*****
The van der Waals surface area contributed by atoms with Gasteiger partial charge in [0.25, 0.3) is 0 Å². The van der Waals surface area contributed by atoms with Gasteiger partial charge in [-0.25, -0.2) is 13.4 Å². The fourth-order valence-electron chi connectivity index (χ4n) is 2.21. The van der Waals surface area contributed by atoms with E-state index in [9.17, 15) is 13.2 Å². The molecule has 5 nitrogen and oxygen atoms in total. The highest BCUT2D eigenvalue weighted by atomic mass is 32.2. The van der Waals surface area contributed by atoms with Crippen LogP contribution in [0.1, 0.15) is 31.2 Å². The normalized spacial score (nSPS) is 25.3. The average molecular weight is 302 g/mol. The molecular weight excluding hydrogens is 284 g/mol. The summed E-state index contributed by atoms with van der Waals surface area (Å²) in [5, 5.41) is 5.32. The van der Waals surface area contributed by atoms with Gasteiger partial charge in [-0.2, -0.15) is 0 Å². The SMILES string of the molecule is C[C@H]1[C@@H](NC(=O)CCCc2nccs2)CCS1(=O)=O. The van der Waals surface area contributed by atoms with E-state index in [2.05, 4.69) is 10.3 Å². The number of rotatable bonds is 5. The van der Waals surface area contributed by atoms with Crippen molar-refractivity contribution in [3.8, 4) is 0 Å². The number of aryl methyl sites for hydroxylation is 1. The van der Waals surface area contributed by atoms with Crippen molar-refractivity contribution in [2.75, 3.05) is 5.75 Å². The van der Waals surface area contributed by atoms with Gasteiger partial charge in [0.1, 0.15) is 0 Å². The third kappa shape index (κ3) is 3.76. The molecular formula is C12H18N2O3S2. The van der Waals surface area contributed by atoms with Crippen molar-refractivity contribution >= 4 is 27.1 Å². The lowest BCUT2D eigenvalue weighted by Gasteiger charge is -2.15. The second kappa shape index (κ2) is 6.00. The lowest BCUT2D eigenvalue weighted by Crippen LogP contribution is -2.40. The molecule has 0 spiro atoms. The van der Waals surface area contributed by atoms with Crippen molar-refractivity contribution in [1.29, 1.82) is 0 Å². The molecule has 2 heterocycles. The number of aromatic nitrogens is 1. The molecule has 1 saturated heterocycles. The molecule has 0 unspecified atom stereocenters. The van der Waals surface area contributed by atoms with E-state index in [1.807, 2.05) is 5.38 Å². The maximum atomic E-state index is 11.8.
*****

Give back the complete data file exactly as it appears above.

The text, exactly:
The van der Waals surface area contributed by atoms with Gasteiger partial charge in [0.25, 0.3) is 0 Å². The van der Waals surface area contributed by atoms with Gasteiger partial charge in [-0.25, -0.2) is 13.4 Å². The fourth-order valence-electron chi connectivity index (χ4n) is 2.21. The van der Waals surface area contributed by atoms with E-state index in [9.17, 15) is 13.2 Å². The molecule has 5 nitrogen and oxygen atoms in total. The highest BCUT2D eigenvalue weighted by atomic mass is 32.2. The van der Waals surface area contributed by atoms with Crippen LogP contribution in [0.1, 0.15) is 31.2 Å². The normalized spacial score (nSPS) is 25.3. The average molecular weight is 302 g/mol. The molecular weight excluding hydrogens is 284 g/mol. The summed E-state index contributed by atoms with van der Waals surface area (Å²) in [5, 5.41) is 5.32. The van der Waals surface area contributed by atoms with Gasteiger partial charge in [-0.2, -0.15) is 0 Å². The SMILES string of the molecule is C[C@H]1[C@@H](NC(=O)CCCc2nccs2)CCS1(=O)=O. The van der Waals surface area contributed by atoms with E-state index in [2.05, 4.69) is 10.3 Å². The number of rotatable bonds is 5. The van der Waals surface area contributed by atoms with Crippen molar-refractivity contribution in [3.8, 4) is 0 Å². The number of aryl methyl sites for hydroxylation is 1. The van der Waals surface area contributed by atoms with Crippen molar-refractivity contribution in [2.75, 3.05) is 5.75 Å². The van der Waals surface area contributed by atoms with Gasteiger partial charge in [0.1, 0.15) is 0 Å². The third kappa shape index (κ3) is 3.76. The molecular formula is C12H18N2O3S2. The van der Waals surface area contributed by atoms with Crippen molar-refractivity contribution >= 4 is 27.1 Å². The lowest BCUT2D eigenvalue weighted by Gasteiger charge is -2.15. The second kappa shape index (κ2) is 6.00. The lowest BCUT2D eigenvalue weighted by Crippen LogP contribution is -2.40. The molecule has 0 spiro atoms. The van der Waals surface area contributed by atoms with Crippen molar-refractivity contribution in [1.29, 1.82) is 0 Å². The molecule has 2 heterocycles. The number of aromatic nitrogens is 1. The molecule has 1 saturated heterocycles. The molecule has 0 unspecified atom stereocenters. The van der Waals surface area contributed by atoms with E-state index in [1.807, 2.05) is 5.38 Å². The maximum atomic E-state index is 11.8.